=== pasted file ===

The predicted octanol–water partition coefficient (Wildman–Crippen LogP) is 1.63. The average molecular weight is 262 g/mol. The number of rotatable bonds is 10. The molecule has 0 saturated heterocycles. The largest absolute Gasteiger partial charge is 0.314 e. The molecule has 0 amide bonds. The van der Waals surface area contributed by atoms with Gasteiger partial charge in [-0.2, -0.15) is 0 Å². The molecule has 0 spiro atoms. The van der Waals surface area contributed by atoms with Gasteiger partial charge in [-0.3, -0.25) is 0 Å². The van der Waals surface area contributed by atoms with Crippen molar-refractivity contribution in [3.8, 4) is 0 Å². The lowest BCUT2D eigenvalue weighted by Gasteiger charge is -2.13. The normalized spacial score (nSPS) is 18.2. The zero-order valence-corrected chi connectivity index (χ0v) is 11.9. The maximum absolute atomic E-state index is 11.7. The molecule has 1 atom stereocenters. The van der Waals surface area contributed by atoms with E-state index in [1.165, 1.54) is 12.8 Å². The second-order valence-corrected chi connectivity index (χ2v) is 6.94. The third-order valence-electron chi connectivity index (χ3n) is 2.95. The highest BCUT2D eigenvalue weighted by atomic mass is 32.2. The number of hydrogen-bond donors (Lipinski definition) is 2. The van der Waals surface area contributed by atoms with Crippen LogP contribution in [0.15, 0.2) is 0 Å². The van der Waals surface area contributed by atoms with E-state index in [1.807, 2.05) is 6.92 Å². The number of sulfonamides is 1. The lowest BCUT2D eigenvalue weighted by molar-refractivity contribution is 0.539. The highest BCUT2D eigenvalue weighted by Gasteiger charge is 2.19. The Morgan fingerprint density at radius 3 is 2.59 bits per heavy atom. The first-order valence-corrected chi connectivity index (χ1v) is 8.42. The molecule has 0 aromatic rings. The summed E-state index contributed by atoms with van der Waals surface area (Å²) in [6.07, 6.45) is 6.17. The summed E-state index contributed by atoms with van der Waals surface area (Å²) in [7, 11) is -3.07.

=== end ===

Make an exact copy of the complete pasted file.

The predicted octanol–water partition coefficient (Wildman–Crippen LogP) is 1.63. The average molecular weight is 262 g/mol. The number of rotatable bonds is 10. The molecule has 0 saturated heterocycles. The largest absolute Gasteiger partial charge is 0.314 e. The molecule has 0 amide bonds. The van der Waals surface area contributed by atoms with Gasteiger partial charge in [-0.2, -0.15) is 0 Å². The molecule has 0 spiro atoms. The van der Waals surface area contributed by atoms with Gasteiger partial charge in [-0.3, -0.25) is 0 Å². The van der Waals surface area contributed by atoms with Crippen molar-refractivity contribution in [3.8, 4) is 0 Å². The lowest BCUT2D eigenvalue weighted by Gasteiger charge is -2.13. The normalized spacial score (nSPS) is 18.2. The zero-order valence-corrected chi connectivity index (χ0v) is 11.9. The maximum absolute atomic E-state index is 11.7. The molecule has 1 atom stereocenters. The van der Waals surface area contributed by atoms with E-state index in [1.165, 1.54) is 12.8 Å². The second-order valence-corrected chi connectivity index (χ2v) is 6.94. The third-order valence-electron chi connectivity index (χ3n) is 2.95. The highest BCUT2D eigenvalue weighted by atomic mass is 32.2. The number of hydrogen-bond donors (Lipinski definition) is 2. The van der Waals surface area contributed by atoms with Crippen LogP contribution in [0.15, 0.2) is 0 Å². The van der Waals surface area contributed by atoms with E-state index in [1.807, 2.05) is 6.92 Å². The number of sulfonamides is 1. The lowest BCUT2D eigenvalue weighted by molar-refractivity contribution is 0.539. The highest BCUT2D eigenvalue weighted by Gasteiger charge is 2.19. The Morgan fingerprint density at radius 3 is 2.59 bits per heavy atom. The first-order valence-corrected chi connectivity index (χ1v) is 8.42. The molecule has 0 aromatic rings. The summed E-state index contributed by atoms with van der Waals surface area (Å²) in [6.07, 6.45) is 6.17. The summed E-state index contributed by atoms with van der Waals surface area (Å²) in [7, 11) is -3.07.